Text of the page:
There was time to kill in Rome, just as there is today. A dinner started late. A meeting got cancelled. Travel delays meant being stuck in this place or that place for a couple days. Something would break and someone would need to go into town for supplies. The impulse then, as now, when faced with these kinds of situations, was to just wait. Or complain. Or mess around.
We all do it, writing stuff off as dead time, as we’ve talked about before. It’s a rather presumptuous thing to do, though, if you think about it. We kill time as time is literally killing us. Who says you’ll get more moments? Can you really afford to let any be wasted?
Cato the Elder was built of that sturdy, original Roman stock. He didn’t put up with laziness or poor productivity. He didn’t tolerate it from his workers or his family or himself. As he wrote in On Agriculture, there is no excuse for just sitting around. “In rainy weather,” Cato advised, “try to find something to do indoors. Clean up, rather than be idle. Remember that even though work stops, expenses run on nonetheless.”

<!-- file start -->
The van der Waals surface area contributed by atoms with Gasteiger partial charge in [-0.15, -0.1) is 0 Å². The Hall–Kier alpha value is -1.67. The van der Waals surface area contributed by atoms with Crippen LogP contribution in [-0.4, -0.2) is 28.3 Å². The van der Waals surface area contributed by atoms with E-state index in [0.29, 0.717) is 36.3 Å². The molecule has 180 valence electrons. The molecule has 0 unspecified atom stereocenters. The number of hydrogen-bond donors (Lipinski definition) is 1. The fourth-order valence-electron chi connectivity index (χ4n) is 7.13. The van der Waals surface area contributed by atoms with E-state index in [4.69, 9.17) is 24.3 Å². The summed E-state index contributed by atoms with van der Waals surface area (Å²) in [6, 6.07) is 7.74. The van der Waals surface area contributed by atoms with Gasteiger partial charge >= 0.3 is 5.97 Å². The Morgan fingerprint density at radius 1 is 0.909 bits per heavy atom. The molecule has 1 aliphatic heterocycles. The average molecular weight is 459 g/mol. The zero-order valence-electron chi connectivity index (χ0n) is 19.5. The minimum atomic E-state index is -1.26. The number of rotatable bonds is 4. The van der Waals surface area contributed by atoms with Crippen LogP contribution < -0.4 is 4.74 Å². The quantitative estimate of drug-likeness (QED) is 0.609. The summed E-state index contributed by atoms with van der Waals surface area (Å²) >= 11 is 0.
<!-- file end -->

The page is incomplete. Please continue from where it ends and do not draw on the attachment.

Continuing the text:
We can always find something to do, even when our original intention or plan is thwarted (that’s what the obstacle is the way means). We can read. We can think. We can clean up and prepare. We can squeeze in a few minutes of work while we sit in the waiting room. We can turn a rainy day into a family day.
There is always something to do. You can’t afford for there not to be.